Cookies help us deliver our Services. By using our Services, you agree to our use of cookies. Learn More.

Matt Reeves Finally Shares Key Details About The Batman's Riddler

Matt Reeves has been a Batman fan for a very long time. "The Batman" director remembers coming home from school when he was five years old to watch reruns of the Adam West series, and told Esquire Middle East, "The costume, the Batmobile, it was all very captivating. I didn't see anything funny about it. I just thought 'wow, Batman is really cool.'" So it may surprise some people to know that when he was approached by Warner Bros. about the new film, he initially told them that he didn't think he was the right person for the job.

Reeves' perspective on Batman is much more emotional than the versions from the past. "He's not really a superhero," he told the magazine. "He's someone who's driven by the pain of his past. He's trying to find some way to make sense of his life. It's a very psychological story." The fact that this isn't another Batman origin story was very freeing for Reeves. It didn't trap him in one specific storyline, and instead turned more of his focus to defining the rest of Gotham City. He told Total Film, "I started thinking, 'Well, it could be an origin tale for the Riddler, and it could be an origin tale for some of these other characters."

After reading up on serial killers, something resonated with an infamous figure, and Reeves began to think "...that could be a brand-new version of the Riddler" (via Esquire Middle East).

The Riddler is partly based on the Zodiac Killer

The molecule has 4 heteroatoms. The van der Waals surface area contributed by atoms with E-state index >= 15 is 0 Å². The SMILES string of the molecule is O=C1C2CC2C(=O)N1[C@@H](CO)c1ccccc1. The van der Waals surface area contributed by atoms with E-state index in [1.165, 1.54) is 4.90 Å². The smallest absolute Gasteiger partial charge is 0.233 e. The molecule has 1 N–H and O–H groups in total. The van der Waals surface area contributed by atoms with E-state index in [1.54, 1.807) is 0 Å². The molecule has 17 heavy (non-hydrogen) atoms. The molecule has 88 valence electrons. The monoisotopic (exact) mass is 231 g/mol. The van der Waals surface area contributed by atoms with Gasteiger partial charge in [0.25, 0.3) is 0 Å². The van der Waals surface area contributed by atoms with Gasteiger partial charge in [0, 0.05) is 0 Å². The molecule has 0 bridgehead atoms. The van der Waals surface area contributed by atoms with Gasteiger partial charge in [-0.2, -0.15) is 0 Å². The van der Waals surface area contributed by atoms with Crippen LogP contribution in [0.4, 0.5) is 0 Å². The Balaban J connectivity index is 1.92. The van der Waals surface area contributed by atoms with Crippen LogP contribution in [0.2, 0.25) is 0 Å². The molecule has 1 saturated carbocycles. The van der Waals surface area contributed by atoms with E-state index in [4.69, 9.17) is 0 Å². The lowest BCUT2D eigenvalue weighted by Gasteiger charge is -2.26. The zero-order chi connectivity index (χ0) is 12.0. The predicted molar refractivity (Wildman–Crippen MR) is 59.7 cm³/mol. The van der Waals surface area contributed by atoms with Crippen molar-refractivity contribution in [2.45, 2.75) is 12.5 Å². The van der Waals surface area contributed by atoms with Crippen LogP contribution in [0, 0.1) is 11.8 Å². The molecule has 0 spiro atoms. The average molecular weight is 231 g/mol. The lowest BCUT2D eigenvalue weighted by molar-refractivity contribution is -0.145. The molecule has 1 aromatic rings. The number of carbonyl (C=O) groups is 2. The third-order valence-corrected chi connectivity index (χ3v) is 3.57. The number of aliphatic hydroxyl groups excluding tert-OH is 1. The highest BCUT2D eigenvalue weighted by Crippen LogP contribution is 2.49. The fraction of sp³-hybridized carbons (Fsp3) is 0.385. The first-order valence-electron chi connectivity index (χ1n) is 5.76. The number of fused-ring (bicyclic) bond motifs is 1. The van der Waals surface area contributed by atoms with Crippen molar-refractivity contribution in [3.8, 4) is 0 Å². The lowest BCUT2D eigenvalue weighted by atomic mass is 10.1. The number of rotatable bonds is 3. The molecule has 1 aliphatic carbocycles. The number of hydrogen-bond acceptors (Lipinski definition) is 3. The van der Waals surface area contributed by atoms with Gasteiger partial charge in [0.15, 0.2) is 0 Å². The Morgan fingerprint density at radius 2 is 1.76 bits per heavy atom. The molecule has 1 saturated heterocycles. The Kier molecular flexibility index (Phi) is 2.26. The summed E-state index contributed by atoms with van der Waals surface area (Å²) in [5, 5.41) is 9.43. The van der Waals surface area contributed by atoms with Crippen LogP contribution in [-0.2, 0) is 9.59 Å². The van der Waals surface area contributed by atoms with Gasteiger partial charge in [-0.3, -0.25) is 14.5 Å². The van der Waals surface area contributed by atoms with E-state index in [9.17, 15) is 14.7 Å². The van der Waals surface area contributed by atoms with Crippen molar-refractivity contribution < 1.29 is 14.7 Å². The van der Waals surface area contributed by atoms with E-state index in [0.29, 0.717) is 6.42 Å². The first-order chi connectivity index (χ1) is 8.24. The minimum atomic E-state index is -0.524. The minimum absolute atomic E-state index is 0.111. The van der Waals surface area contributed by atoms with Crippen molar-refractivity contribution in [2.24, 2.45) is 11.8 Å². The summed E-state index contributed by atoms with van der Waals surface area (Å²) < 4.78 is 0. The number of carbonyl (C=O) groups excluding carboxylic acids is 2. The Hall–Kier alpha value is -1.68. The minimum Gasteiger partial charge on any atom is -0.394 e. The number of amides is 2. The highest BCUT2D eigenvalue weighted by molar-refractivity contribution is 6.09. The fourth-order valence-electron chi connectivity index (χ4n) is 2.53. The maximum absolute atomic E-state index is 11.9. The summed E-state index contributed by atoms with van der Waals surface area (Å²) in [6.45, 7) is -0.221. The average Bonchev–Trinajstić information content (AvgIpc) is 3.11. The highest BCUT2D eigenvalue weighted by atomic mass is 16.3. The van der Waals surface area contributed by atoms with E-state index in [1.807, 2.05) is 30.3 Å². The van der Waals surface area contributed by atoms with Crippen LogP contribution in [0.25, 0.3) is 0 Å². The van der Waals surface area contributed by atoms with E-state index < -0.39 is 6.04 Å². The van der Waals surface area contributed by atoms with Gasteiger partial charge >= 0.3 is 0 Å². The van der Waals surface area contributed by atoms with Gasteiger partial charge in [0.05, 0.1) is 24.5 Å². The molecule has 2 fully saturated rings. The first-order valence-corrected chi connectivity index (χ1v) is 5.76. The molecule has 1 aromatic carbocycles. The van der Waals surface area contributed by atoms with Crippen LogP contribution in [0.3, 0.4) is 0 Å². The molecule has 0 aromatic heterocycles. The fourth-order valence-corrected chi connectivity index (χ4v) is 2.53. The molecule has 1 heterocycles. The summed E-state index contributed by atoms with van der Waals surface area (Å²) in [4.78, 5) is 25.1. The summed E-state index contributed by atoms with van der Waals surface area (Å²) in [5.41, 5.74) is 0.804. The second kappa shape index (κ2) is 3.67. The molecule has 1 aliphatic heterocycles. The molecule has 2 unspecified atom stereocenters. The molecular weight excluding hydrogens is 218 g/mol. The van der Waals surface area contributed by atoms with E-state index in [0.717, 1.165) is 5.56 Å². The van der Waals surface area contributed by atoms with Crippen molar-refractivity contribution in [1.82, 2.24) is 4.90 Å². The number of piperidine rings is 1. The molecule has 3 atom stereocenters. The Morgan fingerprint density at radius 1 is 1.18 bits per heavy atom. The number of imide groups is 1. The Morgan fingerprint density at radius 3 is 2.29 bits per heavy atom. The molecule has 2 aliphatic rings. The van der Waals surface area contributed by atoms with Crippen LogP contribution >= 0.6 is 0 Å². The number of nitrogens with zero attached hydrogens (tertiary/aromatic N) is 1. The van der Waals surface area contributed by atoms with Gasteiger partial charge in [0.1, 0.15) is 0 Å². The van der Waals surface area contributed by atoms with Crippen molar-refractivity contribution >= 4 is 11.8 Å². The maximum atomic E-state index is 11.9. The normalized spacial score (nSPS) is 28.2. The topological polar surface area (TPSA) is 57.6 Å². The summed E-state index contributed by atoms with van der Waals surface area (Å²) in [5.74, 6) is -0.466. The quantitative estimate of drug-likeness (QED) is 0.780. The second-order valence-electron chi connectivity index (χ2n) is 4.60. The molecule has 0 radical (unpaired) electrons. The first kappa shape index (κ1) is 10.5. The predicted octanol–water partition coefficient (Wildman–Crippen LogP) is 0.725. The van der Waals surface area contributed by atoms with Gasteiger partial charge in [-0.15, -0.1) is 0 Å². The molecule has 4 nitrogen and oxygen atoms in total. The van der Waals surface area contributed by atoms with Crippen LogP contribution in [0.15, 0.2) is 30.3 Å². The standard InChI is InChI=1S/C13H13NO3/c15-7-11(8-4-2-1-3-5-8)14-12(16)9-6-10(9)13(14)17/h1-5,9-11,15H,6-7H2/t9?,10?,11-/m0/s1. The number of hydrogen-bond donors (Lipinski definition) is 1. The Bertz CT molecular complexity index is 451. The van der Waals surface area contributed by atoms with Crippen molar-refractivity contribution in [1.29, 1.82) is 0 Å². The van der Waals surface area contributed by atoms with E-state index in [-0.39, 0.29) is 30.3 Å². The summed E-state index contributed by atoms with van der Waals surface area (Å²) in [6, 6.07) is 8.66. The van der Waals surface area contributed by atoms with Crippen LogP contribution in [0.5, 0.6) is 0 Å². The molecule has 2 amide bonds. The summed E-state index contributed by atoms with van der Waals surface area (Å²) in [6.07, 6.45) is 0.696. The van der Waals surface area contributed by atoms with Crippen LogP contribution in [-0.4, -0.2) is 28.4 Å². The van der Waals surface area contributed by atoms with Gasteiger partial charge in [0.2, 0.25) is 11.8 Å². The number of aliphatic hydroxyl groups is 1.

When Matt Reeves told Paul Dano that the Riddler was going to be similar to a serial killer — specifically the Zodiac Killer — he began the arduous and slightly depressing task of research. "I found it so challenging that I had to go to the coffee shop and read. I just needed more friendly surroundings to read that stuff," Dano told Esquire Middle East. Reeves' version of the Riddler is much different than the last screen version, which had Jim Carrey in green spandex and spangles in "Batman Forever." "The Batman" has a more homemade-looking costume in dark colors, giving the Riddler a more sinister look.

Reeves describes the Riddler as "...not just a serial killer. He definitely has a political agenda. There's a terrorist aspect to him... and one of the things he's doing with each of these crimes is, he's attacking the so-called legitimate pillars of the city" (via Total Film). While Dano has been very secretive about his character, he says he wants to preserve for the audience the "shockingly powerful" thrill he had when he read the script for the first time.

Given how many rumors there have been about a surprise ending, with many saying the trailer gives a peek at damaging info the Riddler may have about the Waynes, fans can't wait to see "The Batman,” out in theaters March 4.